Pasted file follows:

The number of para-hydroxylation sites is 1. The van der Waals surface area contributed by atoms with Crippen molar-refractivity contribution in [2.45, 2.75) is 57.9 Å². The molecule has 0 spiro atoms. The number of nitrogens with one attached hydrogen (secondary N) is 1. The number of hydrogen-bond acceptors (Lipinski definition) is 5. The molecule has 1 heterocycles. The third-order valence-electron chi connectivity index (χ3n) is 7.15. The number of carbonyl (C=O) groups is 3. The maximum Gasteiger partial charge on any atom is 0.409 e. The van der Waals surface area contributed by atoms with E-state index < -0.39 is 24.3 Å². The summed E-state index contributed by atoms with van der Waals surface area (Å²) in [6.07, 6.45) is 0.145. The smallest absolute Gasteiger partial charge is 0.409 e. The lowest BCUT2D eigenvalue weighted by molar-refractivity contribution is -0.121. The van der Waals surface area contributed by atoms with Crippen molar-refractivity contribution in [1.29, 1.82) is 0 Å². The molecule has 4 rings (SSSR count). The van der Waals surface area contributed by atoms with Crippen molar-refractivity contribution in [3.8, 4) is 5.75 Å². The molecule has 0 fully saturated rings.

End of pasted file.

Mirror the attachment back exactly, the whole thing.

The number of para-hydroxylation sites is 1. The van der Waals surface area contributed by atoms with Crippen molar-refractivity contribution in [2.45, 2.75) is 57.9 Å². The molecule has 0 spiro atoms. The number of nitrogens with one attached hydrogen (secondary N) is 1. The number of hydrogen-bond acceptors (Lipinski definition) is 5. The molecule has 1 heterocycles. The third-order valence-electron chi connectivity index (χ3n) is 7.15. The number of carbonyl (C=O) groups is 3. The maximum Gasteiger partial charge on any atom is 0.409 e. The van der Waals surface area contributed by atoms with E-state index < -0.39 is 24.3 Å². The summed E-state index contributed by atoms with van der Waals surface area (Å²) in [6.07, 6.45) is 0.145. The smallest absolute Gasteiger partial charge is 0.409 e. The lowest BCUT2D eigenvalue weighted by molar-refractivity contribution is -0.121. The van der Waals surface area contributed by atoms with Crippen molar-refractivity contribution in [1.29, 1.82) is 0 Å². The molecule has 4 rings (SSSR count). The van der Waals surface area contributed by atoms with Crippen molar-refractivity contribution in [3.8, 4) is 5.75 Å². The molecule has 0 fully saturated rings.